My Trans-Kyushu Limited Express 3 (Kyushu Odan Tokkyu 3) departed from Kumamoto on time at 3.05pm.
Splitting away from the Kagoshima Main Line and Kyushu Shinkansen.
Crossing over the Shirakawa River.
Making a brief stop at Shin-Suizenji Station.
Making a brief stop at Suizenji Station.
Making a brief stop at Musashizuka Station.
Making a brief stop at Hikarinomori Station.
Making a brief stop at Higo-Otsu Station.
The scenery starts to get more rural after Higo-Otsu.
Passing by a road suspension bridge along the Shirakawa River.
Running parallel with National Route 57.
Arriving at Tateno Station with another train on the other platform.
Tateno Station marks the end of the line, sort of.
The alignment ahead is the Minamiaso Railway Takamori Line, but it seems that the track link is being reinstated to physically connect to the JR tracks.
More notably, the driver left the cab here to head to the other end.
This gave me a little bit of time to head on to the platform for some very quick photos.
My Trans-Kyushu Limited Express 3 at Tateno Station.
The opposing KiHa 200 DMU at Tateno Station operating on a local service.
While at the “end” of the line, platforms are assigned according to the direction.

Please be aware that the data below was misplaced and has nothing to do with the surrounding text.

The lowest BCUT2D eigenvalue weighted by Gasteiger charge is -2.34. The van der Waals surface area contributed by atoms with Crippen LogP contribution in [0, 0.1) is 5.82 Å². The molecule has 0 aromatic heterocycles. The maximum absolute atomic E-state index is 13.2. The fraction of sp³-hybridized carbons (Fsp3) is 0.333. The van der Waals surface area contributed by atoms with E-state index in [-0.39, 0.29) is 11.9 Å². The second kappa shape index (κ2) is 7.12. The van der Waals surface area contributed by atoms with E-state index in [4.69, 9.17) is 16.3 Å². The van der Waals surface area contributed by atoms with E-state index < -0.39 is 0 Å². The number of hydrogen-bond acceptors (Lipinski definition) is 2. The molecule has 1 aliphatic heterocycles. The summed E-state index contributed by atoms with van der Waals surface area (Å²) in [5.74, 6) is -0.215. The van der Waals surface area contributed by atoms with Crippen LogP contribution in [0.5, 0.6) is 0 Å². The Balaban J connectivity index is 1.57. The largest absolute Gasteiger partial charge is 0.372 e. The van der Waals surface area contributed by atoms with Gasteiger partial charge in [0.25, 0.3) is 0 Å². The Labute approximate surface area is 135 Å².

The driver heads to the other end due to the switchback behind. My Trans-Kyushu Limited Express 3 will now be reversing to the switchback to ascend up the incline.
My Trans-Kyushu Limited Express 3 departed first.
Crossing over to the uphill track.
Heading up the incline.
Seats are now in reverse for this short section.
Heading up the incline.
The train stops just after the point, instead of utilising the full length of the switchback line to the buffer stop.
The driver changes ends again to head to the onward direction.
Heading onwards on the Hōhi Main Line.
Continuing the climb on the Hōhi Main Line.
Heading up more inclines for wider views of the scenery below.
Passing over the Sugaru Falls.
The line certainly gets more scenic from here on.
Making a brief stop at Akamizu Station.
Looking out to Mount Aso, the largest active volcano in Japan in the center of Kyushu, which most recently erupted in 2021 and 2016.
Making a brief stop at Sekisui Station.